What is Big Think?  

We are Big Idea Hunters…

We live in a time of information abundance, which far too many of us see as information overload. With the sum total of human knowledge, past and present, at our fingertips, we’re faced with a crisis of attention: which ideas should we engage with, and why? Big Think is an evolving roadmap to the best thinking on the planet — the ideas that can help you think flexibly and act decisively in a multivariate world.

A word about Big Ideas and Themes — The architecture of Big Think

Big ideas are lenses for envisioning the future. Every article and video on bigthink.com and on our learning platforms is based on an emerging “big idea” that is significant, widely relevant, and actionable. We’re sifting the noise for the questions and insights that have the power to change all of our lives, for decades to come. For example, reverse-engineering is a big idea in that the concept is increasingly useful across multiple disciplines, from education to nanotechnology.

Themes are the seven broad umbrellas under which we organize the hundreds of big ideas that populate Big Think. They include New World Order, Earth and Beyond, 21st Century Living, Going Mental, Extreme Biology, Power and Influence, and Inventing the Future.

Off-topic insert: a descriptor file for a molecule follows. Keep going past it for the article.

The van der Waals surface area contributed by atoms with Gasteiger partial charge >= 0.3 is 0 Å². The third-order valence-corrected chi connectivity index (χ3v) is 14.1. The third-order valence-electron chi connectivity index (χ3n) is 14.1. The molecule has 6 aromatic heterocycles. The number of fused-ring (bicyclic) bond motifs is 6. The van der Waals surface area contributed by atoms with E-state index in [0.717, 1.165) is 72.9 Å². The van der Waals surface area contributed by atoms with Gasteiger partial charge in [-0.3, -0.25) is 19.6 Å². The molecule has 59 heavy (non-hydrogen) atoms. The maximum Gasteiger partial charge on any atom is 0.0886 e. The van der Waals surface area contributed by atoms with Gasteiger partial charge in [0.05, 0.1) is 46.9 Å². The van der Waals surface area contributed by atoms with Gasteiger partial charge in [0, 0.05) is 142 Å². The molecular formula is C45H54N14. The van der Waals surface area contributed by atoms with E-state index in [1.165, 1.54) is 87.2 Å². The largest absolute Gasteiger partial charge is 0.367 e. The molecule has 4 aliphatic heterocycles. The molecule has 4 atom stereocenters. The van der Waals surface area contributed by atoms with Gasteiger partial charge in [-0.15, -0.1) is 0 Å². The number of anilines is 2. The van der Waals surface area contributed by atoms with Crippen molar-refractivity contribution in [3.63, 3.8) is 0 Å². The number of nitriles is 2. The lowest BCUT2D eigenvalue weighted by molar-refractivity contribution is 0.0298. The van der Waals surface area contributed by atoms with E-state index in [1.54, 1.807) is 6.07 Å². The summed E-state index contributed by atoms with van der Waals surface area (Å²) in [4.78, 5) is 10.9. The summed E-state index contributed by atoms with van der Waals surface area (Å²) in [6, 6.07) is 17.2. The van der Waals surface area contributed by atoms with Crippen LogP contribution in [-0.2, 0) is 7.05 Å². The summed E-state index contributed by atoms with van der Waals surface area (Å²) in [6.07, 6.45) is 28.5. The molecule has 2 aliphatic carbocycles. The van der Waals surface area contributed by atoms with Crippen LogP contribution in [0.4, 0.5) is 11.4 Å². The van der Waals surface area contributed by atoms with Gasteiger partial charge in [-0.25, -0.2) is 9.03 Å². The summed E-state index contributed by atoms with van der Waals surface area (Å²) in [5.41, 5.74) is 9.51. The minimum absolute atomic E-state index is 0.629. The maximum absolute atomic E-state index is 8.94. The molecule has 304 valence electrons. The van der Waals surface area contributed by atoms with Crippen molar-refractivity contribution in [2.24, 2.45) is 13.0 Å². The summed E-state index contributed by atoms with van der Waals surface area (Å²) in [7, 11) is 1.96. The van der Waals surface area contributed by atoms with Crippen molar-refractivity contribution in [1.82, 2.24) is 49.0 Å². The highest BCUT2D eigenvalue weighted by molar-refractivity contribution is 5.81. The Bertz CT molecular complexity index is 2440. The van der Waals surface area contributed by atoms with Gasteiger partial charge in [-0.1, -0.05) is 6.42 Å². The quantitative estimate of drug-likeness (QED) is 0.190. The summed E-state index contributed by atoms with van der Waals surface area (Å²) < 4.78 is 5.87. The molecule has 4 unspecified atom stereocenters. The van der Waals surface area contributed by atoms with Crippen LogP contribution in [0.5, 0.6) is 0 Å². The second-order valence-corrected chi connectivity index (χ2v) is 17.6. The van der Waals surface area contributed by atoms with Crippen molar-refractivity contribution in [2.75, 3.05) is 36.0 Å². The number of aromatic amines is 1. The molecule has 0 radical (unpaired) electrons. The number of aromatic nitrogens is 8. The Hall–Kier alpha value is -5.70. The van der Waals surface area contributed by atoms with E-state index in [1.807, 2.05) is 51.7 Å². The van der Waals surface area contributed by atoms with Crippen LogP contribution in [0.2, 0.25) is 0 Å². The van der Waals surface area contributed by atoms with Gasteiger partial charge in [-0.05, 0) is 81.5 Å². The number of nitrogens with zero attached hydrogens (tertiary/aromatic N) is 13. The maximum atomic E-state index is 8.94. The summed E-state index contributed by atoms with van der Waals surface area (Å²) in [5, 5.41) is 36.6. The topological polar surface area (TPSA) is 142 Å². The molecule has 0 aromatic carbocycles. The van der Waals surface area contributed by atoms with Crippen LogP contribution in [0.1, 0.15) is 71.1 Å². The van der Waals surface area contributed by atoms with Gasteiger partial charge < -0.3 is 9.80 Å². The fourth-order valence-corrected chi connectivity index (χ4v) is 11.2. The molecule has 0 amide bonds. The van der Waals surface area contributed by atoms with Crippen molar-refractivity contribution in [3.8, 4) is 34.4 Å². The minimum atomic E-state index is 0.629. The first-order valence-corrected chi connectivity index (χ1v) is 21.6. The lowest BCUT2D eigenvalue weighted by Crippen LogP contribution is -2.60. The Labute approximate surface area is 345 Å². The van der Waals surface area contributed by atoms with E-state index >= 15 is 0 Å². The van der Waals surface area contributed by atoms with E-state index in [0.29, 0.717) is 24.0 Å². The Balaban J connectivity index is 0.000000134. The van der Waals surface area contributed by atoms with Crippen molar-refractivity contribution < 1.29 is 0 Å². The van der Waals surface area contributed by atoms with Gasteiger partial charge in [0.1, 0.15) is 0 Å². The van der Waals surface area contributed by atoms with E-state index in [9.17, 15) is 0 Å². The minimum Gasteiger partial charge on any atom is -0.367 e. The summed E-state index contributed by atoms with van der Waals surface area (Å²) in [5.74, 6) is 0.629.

Big Think Features:

12,000+ Expert Videos

1

Browse videos featuring experts across a wide range of disciplines, from personal health to business leadership to neuroscience.

Watch videos

World Renowned Bloggers

2

Big Think’s contributors offer expert analysis of the big ideas behind the news.

Go to blogs

Big Think Edge

3

Big Think’s Edge learning platform for career mentorship and professional development provides engaging and actionable courses delivered by the people who are shaping our future.

Find out more
Close

Bad Breath

January 9, 2010, 6:22 AM
A complete set of 30,000-year-old teeth found in Portugal will answer important evolutionary questions about early modern humans. “The teeth are part of the remarkably complete remains of a child found in the Abrigo do Lagar Velho, Portugal and excavated in 1998-9 under the leadership of Professor João Zilhão of the University of Bristol. Classified as a modern human with Neanderthal ancestry, the child raises controversial questions about how extensively Neanderthals and modern human groups of African descent interbred when they came into contact in Europe. 'Early modern humans', whose anatomy is basically similar to that of the human race today, emerged over 50,000 years ago and it has long been the common perception that little has changed in human biology since then. When considering the biology of late archaic humans such as the Neanderthals, it is thus common to compare them with living humans and largely ignore the biology of the early modern humans who were close in time to the Neanderthals.”
 

Bad Breath

Newsletter: Share: